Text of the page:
Controllers bind everything together with events. You find views in the layout with css like selectors and then bind event handler to them. See the main page controller example.

Where to go next?

You can get more info at ukijs.org, get the sources of both the application and the framework. There’s a #ukijs channel on freenode.net irc and a google group.

Written by voloko

April 8, 2010 at 10:05 am

Posted in Uncategorized

0.1.0 release

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Ukijs 0.1.0 released. Grab it at http://static.ukijs.org/pkg/0.1.0/uki.js

What’s new

w3c drag and drop support. Uki views now support w3c drag and drop events, like ondragstart or drop. And it supports them in all browsers. See the screencast, demo and read the blog post to get more info on this feature.

multiselect attribute for List. All lists and tables now support selecting multiple rows with both keyboard and mouse (holding Shift or Ctrl/Option key). See the demo.

steps in slider. Slider supports stepped drag and drop with values attribute.

uki({ view: 'Slider', value: [1, 2, 3, 4, 5] ... }

will produce a slider with 5 separate handle positions. See the demo.

event wrapper. All events now wrapped into uki.dom.Event class. This means that you now longer need e.domEvent to access native event properties. Plus all events now have e.preventDefault() and e.stopPropagation() in all browsers.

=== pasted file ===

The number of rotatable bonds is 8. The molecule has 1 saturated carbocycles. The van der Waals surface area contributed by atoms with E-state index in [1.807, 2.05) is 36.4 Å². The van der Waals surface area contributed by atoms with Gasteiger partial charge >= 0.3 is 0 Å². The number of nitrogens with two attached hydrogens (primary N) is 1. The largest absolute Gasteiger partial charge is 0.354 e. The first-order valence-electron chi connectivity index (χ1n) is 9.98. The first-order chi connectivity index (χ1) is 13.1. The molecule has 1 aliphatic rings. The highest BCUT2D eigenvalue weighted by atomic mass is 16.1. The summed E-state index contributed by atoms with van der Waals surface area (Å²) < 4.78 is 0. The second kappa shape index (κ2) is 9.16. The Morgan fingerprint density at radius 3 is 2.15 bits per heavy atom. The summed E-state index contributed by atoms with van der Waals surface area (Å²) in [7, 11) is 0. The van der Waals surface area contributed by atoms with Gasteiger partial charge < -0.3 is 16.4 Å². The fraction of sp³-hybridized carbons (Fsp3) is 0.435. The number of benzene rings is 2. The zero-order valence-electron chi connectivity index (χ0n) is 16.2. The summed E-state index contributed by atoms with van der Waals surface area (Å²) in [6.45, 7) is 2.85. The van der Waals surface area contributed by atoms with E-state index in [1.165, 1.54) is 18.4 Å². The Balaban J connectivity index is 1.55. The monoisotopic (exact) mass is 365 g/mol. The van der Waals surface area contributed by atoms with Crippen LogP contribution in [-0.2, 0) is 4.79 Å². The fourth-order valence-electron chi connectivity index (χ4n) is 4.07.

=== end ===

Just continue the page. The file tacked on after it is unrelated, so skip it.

long views renamed. Views with ‘Horizontal’ and ‘Vertical’ in name were renamed to shorter version with ‘H’ and ‘V’. So ‘HorizontalFlow’ is now ‘HFlow’.

And of course lot’s of minor tweaks and fixes.

Written by voloko

March 19, 2010 at 2:38 pm

Posted in Uncategorized

Tagged with , ,

Drag and drop in uki

with 11 comments

As of 0.1 ukijs gets support for drag and drop events based on w3c d&d specification (dragstart, drag, dragstop, dragover, dragenter, dragleave, drop). So in new browsers (FF3.5+, latest webkits) uki will use native events thus allowing to drag items within and outside of the browser window. For the rest of the browser crowd (IE, Opera, previous FF) uki will emulate exactly the same behavior within browser.

Screencast: drag and drop with uki from Volodya Kolesnikov on Vimeo.

Events

To make view draggable you have to mark it with draggable attribute. All uki views support it:

uki({ view: 'List', draggable: true ... })

Then add the dragstart event:

uki('List').draggstart(function(e) {
    // set the data that will be dragged 
    e.dataTransfer.setData('text/plain', this.selectedRows().join('\n'));
    // set the drag feedback image (both uki views 
    // and simple dom nodes are allowed)
    e.dataTransfer.setDragImage(uki(
        { view: 'Label', rect: '100 20', anchors: 'left top', inset: '0 5',
          background: 'cssBox(border: 1px solid #CCC;background:#EEF)',
          text: this.selectedRows().length + ' rows' }
     ), 10, 10);
     // set allowed affect to 'copy', 'move' etc
     e.dataTransfer.effectAllowed = 'copy';
});

For the drop targets you need to add dragover and drop events:

uki('[name=target]')
    .dragover(function(e) {   // required
        e.preventDefault();
        e.dataTransfer.dropEffect = 'copy'; // same as effectAllowed
    })
    .dragenter(function(e) {  // optional
        this.text('enter');
    })
    .dragleave(function(e) {  // optional
        this.text('leave');
    })
    .drop(function(e) {
        alert(e.dataTransfer.getData('text/plain'))
    });

See the demo

Written by voloko

March 16, 2010 at 11:20 am

Posted in Uncategorized

Tagged with , , , ,